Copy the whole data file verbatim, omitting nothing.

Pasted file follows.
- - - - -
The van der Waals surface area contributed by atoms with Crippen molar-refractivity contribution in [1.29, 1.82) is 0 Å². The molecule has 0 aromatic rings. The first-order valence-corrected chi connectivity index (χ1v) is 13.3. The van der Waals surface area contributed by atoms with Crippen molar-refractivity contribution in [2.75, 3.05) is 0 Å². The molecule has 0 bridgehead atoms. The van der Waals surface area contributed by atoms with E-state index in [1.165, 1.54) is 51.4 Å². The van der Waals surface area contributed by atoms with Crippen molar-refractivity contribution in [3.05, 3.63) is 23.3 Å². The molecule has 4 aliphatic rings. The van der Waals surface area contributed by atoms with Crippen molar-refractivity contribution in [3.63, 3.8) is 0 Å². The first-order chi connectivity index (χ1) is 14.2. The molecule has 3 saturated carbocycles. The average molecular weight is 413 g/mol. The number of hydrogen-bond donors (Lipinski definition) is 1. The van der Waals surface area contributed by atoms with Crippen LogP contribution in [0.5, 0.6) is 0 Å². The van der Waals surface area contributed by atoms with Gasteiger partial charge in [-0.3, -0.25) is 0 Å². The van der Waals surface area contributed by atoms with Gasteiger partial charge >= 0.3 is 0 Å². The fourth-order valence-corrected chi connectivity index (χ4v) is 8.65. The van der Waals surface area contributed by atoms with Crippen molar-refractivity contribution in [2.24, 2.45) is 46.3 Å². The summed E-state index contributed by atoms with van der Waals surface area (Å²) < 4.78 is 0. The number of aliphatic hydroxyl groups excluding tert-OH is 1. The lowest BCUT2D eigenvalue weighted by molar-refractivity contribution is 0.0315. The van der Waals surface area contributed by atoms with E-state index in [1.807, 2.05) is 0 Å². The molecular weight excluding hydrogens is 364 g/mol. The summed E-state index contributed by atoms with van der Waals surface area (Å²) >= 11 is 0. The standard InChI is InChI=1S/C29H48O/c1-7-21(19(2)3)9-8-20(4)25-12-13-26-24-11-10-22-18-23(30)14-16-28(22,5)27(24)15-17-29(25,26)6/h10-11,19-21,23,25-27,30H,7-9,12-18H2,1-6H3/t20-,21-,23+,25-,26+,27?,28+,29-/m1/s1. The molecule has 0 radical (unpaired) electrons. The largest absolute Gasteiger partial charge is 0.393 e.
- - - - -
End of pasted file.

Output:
The van der Waals surface area contributed by atoms with Crippen molar-refractivity contribution in [1.29, 1.82) is 0 Å². The molecule has 0 aromatic rings. The first-order valence-corrected chi connectivity index (χ1v) is 13.3. The van der Waals surface area contributed by atoms with Crippen molar-refractivity contribution in [2.75, 3.05) is 0 Å². The molecule has 0 bridgehead atoms. The van der Waals surface area contributed by atoms with E-state index in [1.165, 1.54) is 51.4 Å². The van der Waals surface area contributed by atoms with Crippen molar-refractivity contribution in [3.05, 3.63) is 23.3 Å². The molecule has 4 aliphatic rings. The van der Waals surface area contributed by atoms with Crippen molar-refractivity contribution in [3.63, 3.8) is 0 Å². The first-order chi connectivity index (χ1) is 14.2. The molecule has 3 saturated carbocycles. The average molecular weight is 413 g/mol. The number of hydrogen-bond donors (Lipinski definition) is 1. The van der Waals surface area contributed by atoms with Crippen LogP contribution in [0.5, 0.6) is 0 Å². The van der Waals surface area contributed by atoms with Gasteiger partial charge in [-0.3, -0.25) is 0 Å². The van der Waals surface area contributed by atoms with Gasteiger partial charge >= 0.3 is 0 Å². The fourth-order valence-corrected chi connectivity index (χ4v) is 8.65. The van der Waals surface area contributed by atoms with Crippen molar-refractivity contribution in [2.24, 2.45) is 46.3 Å². The summed E-state index contributed by atoms with van der Waals surface area (Å²) < 4.78 is 0. The number of aliphatic hydroxyl groups excluding tert-OH is 1. The lowest BCUT2D eigenvalue weighted by molar-refractivity contribution is 0.0315. The van der Waals surface area contributed by atoms with E-state index in [1.807, 2.05) is 0 Å². The molecular weight excluding hydrogens is 364 g/mol. The summed E-state index contributed by atoms with van der Waals surface area (Å²) >= 11 is 0. The standard InChI is InChI=1S/C29H48O/c1-7-21(19(2)3)9-8-20(4)25-12-13-26-24-11-10-22-18-23(30)14-16-28(22,5)27(24)15-17-29(25,26)6/h10-11,19-21,23,25-27,30H,7-9,12-18H2,1-6H3/t20-,21-,23+,25-,26+,27?,28+,29-/m1/s1. The molecule has 0 radical (unpaired) electrons. The largest absolute Gasteiger partial charge is 0.393 e.